How William Tell transformed tenor singing
3 Jul 2018
3 Jul 2018
In the 1820s, Paris was the place to be for opera. After Semiramide – his last work composed in Italy – Rossini was at the height of his fame. He moved to the ‘City of Light’ in 1824 and wrote Le Voyage à Reims, followed by Le Comte Ory, Le Siège de Corinthe and Moïse et Pharaon, most of them inspired by his previous Italian operas.
On 3 August 1829, Rossini’s first real French creation Guillaume Tell premiered in Salle Le Peletier. It was not the first time that Schiller’s version of the story of the iconic Swiss hero was adapted to the stage, but it is the only one that is still performed almost 200 years later.
However, despite the fantastic cast for the premiere and an immense respect for the composer that would see a Légion d'Honneur conferred upon him by King Charles X, it would be fair to say that the opera brought Rossini esteem rather than an actual triumph. Some would say it was because of its five-hour duration and, indeed, it has rarely been programmed in its entirety since the premiere.
No one could guess at the time that this masterpiece would find a way to irrevocably change the way tenors sing to this day.
Following the Paris premiere, Guillaume Tell was performed in London (1830) and New York (1831), but ironically it was in Lucca, Italy that Guglielmo Tell found its destiny. The Italian premiere revealed a young French tenor, Gilbert-Louis Duprez (1806-1896) who demonstrated his sensational ut de poitrine (high C in chest voice) as opposed to the falsetto (head voice) commonly used at the time. Regardless that Rossini abhorred this vocal technique – comparing it to a chapon egorge (butchered capon*) – this new and spectacular way of singing would be taught and used by generations of tenors, astonishing operagoers around the world.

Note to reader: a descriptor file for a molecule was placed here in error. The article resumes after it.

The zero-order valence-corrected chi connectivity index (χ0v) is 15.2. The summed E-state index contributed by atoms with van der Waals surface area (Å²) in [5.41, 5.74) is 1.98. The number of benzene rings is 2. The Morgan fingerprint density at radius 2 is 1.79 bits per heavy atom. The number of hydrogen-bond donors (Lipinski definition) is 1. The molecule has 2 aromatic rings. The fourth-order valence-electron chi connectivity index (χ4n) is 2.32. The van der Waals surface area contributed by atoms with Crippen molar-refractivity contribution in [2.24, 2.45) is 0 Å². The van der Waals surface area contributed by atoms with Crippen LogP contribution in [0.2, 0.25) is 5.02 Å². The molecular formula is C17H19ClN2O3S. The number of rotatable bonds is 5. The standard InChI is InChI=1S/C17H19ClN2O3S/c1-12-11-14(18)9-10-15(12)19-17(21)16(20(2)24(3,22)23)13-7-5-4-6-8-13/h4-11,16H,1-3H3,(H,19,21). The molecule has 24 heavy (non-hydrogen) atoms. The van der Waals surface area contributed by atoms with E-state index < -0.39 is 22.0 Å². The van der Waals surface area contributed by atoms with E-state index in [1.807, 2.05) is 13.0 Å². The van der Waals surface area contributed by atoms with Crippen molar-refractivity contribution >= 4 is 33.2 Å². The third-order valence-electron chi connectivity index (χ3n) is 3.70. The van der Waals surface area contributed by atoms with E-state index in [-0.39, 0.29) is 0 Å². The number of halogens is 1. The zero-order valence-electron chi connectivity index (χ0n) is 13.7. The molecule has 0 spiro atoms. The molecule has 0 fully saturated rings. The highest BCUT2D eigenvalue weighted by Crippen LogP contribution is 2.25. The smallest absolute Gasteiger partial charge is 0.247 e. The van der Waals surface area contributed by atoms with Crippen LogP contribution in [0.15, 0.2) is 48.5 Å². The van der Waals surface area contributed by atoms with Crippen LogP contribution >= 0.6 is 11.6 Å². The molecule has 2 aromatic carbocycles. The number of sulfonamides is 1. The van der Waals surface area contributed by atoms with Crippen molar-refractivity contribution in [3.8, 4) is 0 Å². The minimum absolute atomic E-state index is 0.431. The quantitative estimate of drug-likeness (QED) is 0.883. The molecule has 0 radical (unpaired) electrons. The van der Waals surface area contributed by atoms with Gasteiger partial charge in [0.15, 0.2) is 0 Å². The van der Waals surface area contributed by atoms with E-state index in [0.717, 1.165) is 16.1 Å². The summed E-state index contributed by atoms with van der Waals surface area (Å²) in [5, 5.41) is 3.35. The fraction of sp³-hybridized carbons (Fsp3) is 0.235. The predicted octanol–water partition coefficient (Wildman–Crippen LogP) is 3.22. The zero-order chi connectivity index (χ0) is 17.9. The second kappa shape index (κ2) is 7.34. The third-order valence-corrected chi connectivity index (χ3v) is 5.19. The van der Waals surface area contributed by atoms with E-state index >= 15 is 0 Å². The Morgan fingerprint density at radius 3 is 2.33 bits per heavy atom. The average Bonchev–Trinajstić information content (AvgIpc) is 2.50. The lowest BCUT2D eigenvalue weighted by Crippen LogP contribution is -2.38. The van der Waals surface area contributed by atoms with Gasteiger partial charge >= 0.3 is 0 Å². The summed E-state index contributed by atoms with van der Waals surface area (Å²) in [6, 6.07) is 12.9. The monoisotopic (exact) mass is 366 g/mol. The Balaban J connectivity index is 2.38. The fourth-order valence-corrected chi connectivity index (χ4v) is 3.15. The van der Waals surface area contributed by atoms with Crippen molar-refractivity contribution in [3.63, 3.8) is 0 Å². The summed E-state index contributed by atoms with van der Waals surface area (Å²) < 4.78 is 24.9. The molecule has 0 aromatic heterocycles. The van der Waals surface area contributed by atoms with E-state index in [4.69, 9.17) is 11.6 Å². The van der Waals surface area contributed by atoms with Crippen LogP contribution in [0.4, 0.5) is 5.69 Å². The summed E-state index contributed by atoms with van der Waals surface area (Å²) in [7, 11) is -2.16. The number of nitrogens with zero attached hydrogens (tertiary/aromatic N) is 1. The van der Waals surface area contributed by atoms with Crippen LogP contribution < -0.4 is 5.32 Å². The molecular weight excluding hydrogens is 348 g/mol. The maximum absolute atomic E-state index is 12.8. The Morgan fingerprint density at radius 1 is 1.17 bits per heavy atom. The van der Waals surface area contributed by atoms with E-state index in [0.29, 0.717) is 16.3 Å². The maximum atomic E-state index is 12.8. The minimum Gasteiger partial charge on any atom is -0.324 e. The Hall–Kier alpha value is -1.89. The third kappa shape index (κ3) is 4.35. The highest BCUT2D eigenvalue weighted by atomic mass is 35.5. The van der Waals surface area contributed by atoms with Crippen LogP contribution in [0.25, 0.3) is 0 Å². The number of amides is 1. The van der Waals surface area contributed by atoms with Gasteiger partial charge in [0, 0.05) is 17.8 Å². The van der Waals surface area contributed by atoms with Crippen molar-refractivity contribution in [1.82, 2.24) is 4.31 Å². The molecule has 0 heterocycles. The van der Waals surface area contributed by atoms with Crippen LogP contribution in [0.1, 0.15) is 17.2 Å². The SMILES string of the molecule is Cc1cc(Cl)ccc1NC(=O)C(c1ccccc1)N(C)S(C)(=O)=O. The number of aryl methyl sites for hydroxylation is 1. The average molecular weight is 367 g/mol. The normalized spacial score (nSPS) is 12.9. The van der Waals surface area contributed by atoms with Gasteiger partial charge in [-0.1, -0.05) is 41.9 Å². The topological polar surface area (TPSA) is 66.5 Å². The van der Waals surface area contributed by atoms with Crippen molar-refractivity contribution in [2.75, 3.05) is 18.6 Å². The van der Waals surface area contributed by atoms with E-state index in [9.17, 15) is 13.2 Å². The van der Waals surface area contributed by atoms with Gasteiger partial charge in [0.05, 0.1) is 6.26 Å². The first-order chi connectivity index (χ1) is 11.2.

Despite a few vicissitudes, Guillaume Tell kept being programmed by Opéra de Paris until 1932 and Arnold’s role remained a reference for the extraordinary vocal tour de force it demanded. Irish poet James Joyce was beside himself when he first heard the ease with which legendary tenor John O’Sullivan could reach the high Cs of the role. Yet, Joyce was resolute about his opera expertise:
‘I have always insisted that I know little about literature, less about music, nothing about painting and less than nothing about sculpture; but I do know something about singing, I think.’
Undoubtedly Joyce was exhilarated by Arnold’s role and the ut de poitrine technique; if not, he wouldn’t have scoured the Guillaume Tell score himself to count the number of Gs, A flats, B flats, high Cs and high Cs sharps.
Joyce praised O’Sullivan’s extraordinary talent everywhere he could, directly contributing to the success of both the tenor and Tell. He even defended O’Sullivan against an imaginary Italian conspiracy preventing him from receiving the roles Joyce believed he deserved in an exaggerated article titled ‘From a banned writer to a banned singer’, causing the star tenor some embarrassment. One could argue that at times Joyce went too far but nevertheless it is proof of the power the role of Arnold held over him.
When we asked Victorian Opera tenor Carlos E. Bárcenas about performing Arnold in our production of William Tell, he replied ‘I am extremely excited to perform the role. This is a very challenging score that requires months of careful preparation. It is like a sporting feat; you must commit to constant practice to have a chance to succeed in this legendary role. I would say the biggest difficulty is to make the audience feel that it is easy, to stay natural, in tune and credible, when it is actually a huge challenge for the voice.’
Singing powerfully within the highest sphere of the male tessitura is the biggest challenge for any adventurous tenor tackling this role. Experiencing it live surely fills the audience with a similar level of breathtaking exhilaration normally reserved for the most iconic high female roles such as the Queen of the Night or any Bellini diva. Knowing that the William Tell score contains 19 ut de poitrine, there will be no respite. Be prepared to hold your breath. It is now your turn to be mesmerised.
*A capon is a castrated, fattened rooster that is a gourmet delicacy in France. Not a surprising reference from Rossini who was a real foodie.
By Henri Marron